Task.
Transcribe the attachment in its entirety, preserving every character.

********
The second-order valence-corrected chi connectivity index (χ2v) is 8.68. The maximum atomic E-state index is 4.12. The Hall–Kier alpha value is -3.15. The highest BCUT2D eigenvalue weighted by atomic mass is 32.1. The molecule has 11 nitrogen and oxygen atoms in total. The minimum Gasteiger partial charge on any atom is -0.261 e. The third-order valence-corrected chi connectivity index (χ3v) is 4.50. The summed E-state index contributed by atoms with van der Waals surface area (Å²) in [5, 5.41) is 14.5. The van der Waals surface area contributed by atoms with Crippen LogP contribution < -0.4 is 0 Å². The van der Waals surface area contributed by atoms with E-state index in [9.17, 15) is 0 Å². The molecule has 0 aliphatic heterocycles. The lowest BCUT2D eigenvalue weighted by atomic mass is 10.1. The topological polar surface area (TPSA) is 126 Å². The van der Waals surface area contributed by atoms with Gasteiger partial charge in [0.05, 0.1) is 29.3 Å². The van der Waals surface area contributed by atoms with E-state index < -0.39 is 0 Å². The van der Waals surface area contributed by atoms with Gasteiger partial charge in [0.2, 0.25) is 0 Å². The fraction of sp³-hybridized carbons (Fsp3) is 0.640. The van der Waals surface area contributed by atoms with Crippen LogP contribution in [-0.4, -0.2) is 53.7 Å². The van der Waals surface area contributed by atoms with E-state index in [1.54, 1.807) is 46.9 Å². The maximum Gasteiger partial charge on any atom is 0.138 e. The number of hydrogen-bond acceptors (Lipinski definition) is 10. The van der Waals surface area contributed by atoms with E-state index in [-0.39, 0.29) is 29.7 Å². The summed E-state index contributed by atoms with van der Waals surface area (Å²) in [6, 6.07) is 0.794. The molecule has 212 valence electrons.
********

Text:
The second-order valence-corrected chi connectivity index (χ2v) is 8.68. The maximum atomic E-state index is 4.12. The Hall–Kier alpha value is -3.15. The highest BCUT2D eigenvalue weighted by atomic mass is 32.1. The molecule has 11 nitrogen and oxygen atoms in total. The minimum Gasteiger partial charge on any atom is -0.261 e. The third-order valence-corrected chi connectivity index (χ3v) is 4.50. The summed E-state index contributed by atoms with van der Waals surface area (Å²) in [5, 5.41) is 14.5. The van der Waals surface area contributed by atoms with Crippen LogP contribution < -0.4 is 0 Å². The van der Waals surface area contributed by atoms with E-state index in [9.17, 15) is 0 Å². The molecule has 0 aliphatic heterocycles. The lowest BCUT2D eigenvalue weighted by atomic mass is 10.1. The topological polar surface area (TPSA) is 126 Å². The van der Waals surface area contributed by atoms with Gasteiger partial charge in [0.05, 0.1) is 29.3 Å². The van der Waals surface area contributed by atoms with E-state index < -0.39 is 0 Å². The van der Waals surface area contributed by atoms with Gasteiger partial charge in [0.2, 0.25) is 0 Å². The fraction of sp³-hybridized carbons (Fsp3) is 0.640. The van der Waals surface area contributed by atoms with Crippen LogP contribution in [-0.4, -0.2) is 53.7 Å². The van der Waals surface area contributed by atoms with E-state index in [1.54, 1.807) is 46.9 Å². The maximum Gasteiger partial charge on any atom is 0.138 e. The number of hydrogen-bond acceptors (Lipinski definition) is 10. The van der Waals surface area contributed by atoms with E-state index in [-0.39, 0.29) is 29.7 Å². The summed E-state index contributed by atoms with van der Waals surface area (Å²) in [6, 6.07) is 0.794. The molecule has 212 valence electrons.